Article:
April 5, 2002 – A top investigative reporter who first made his journalistic mark in the Virgin Islands is urging his compatriots to take up their pens and follow his lead.
Melvin Claxton won the Pulitzer Prize for Public Service in 1995 while working as a reporter for The Virgin Islands Daily News. On Thursday, he returned to the University of the Virgin Islands, where he was a journalism major, to share some of the methods he has used to gather information for a number of prize-winning stories.
His presentation, "Investigative Reporting and the Rigors of Obtaining Information Here and on the Mainland," was part of the UVI Humanities Festival now under way as part of the university's 40th anniversary observances.
Claxton shared with his audience a fondness for family sayings, including one about not wanting to see "the making of laws or sausages." But that "making" process, he said, is the nuts and bolts of investigative journalism. His said his V.I. stories were the result conducting interviews over days and weeks, collecting information through on-site visits and sifting through thousands of documents. Many of the things he found in the process, he said, were "ugly."
His motivation for delving into the underside of the community, Claxton said, was the hope of inspiring change. "This is what should drive what we do — when people do bad things and try to hide it, that we expose what they do," he said.
In the midst of his remarks, a note of disappointment crept in. Five years after leaving the territory where he came to study and then to apply his craft, he has come home to find that, in spite of his efforts, little has changed.
As an example, he cited the story of a woman he met while writing his first major series, on the territory's public housing. When he met her, she was about 17 and had two children and was living in one of the worst housing communities in the territory. The day he interviewed her, standing by the refrigerator was her boyfriend, drinking a beer.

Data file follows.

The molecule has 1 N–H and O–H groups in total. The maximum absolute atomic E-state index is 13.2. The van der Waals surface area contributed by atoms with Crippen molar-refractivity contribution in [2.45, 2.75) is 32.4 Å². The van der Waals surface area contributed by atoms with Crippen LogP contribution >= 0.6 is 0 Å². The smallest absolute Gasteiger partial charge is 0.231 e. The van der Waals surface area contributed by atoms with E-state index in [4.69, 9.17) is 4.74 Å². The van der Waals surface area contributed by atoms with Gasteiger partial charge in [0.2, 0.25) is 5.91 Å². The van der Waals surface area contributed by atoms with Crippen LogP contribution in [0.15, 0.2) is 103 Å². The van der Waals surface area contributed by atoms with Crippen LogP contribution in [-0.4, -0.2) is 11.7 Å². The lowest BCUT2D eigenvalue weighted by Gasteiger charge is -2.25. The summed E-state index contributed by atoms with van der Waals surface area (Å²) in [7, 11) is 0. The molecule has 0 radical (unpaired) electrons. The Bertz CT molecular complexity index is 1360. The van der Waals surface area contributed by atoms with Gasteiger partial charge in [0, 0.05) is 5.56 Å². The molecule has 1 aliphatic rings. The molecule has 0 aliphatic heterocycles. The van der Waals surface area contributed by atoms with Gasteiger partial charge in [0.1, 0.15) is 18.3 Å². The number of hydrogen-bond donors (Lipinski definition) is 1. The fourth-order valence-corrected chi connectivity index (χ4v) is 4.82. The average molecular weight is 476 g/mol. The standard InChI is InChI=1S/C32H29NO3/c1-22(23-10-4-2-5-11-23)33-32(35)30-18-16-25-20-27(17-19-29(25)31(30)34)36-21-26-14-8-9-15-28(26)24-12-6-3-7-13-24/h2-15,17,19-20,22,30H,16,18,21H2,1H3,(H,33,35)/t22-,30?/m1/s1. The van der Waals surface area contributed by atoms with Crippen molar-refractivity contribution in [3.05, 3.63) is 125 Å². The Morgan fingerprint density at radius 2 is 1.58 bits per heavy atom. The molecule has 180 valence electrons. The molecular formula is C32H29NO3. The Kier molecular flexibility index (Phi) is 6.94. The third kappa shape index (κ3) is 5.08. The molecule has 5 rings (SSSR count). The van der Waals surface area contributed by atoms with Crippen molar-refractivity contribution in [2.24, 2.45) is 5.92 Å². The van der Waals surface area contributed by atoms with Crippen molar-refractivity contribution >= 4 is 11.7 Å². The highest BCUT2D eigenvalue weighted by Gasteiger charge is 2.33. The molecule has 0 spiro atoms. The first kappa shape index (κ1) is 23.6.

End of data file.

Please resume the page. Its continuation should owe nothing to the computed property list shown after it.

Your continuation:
That was in the 1980s. When Claxton met the woman again during a more recent visit, she was still in public housing, now with seven children, two of whom had been to jail. There at the refrigerator, slightly grayer, was the same guy, drinking a beer.
"We can inform, but we can't enforce a change," he said of the journalist's mission. He called on the current V.I. press corps to revisit the conditions reported in the investigations he carried out locally and see what, if anything, has changed.
These stories are worth continued pursuit, he said, because when reports first appear, they cause a public sensation, but after a while the stir dies down, along with any resolve to change the things that readers and leaders find outrageous in the first light of day.
His local investigations produced, in addition to the "Public Housing: Public Shame" series, others on the failures of public education and the criminal justice system (this one winning the Pulitzer Prize), and on the trafficking of illegal aliens into prostitution.
Such work, he cautioned, comes with challenges and personal risks. A series written on political corruption in his native Antigua resulted in that government canceling his passport and declaring him a non-citizen. Claxton said his attorney is still dealing with that.
Claxton, who serves on the St. Thomas Source editorial advisory board, urged his V.I. colleagues to delve into problems today using the same painstaking, thorough information-gathering process that worked for him. Don't fudge facts, make every subject accountable, avoid shortcuts, and check and double check every detail, he counseled.
When Claxton left the Virgin Islands, it was to take an investigative reporting job at The Chicago Tribune. From there, he moved to The Detroit News, where he works now and has won numerous awards. He said he considers his byline as a brand name. When people see Melvin Claxton's name on a story, he said, he wants them to feel they can "take that information to the bank."

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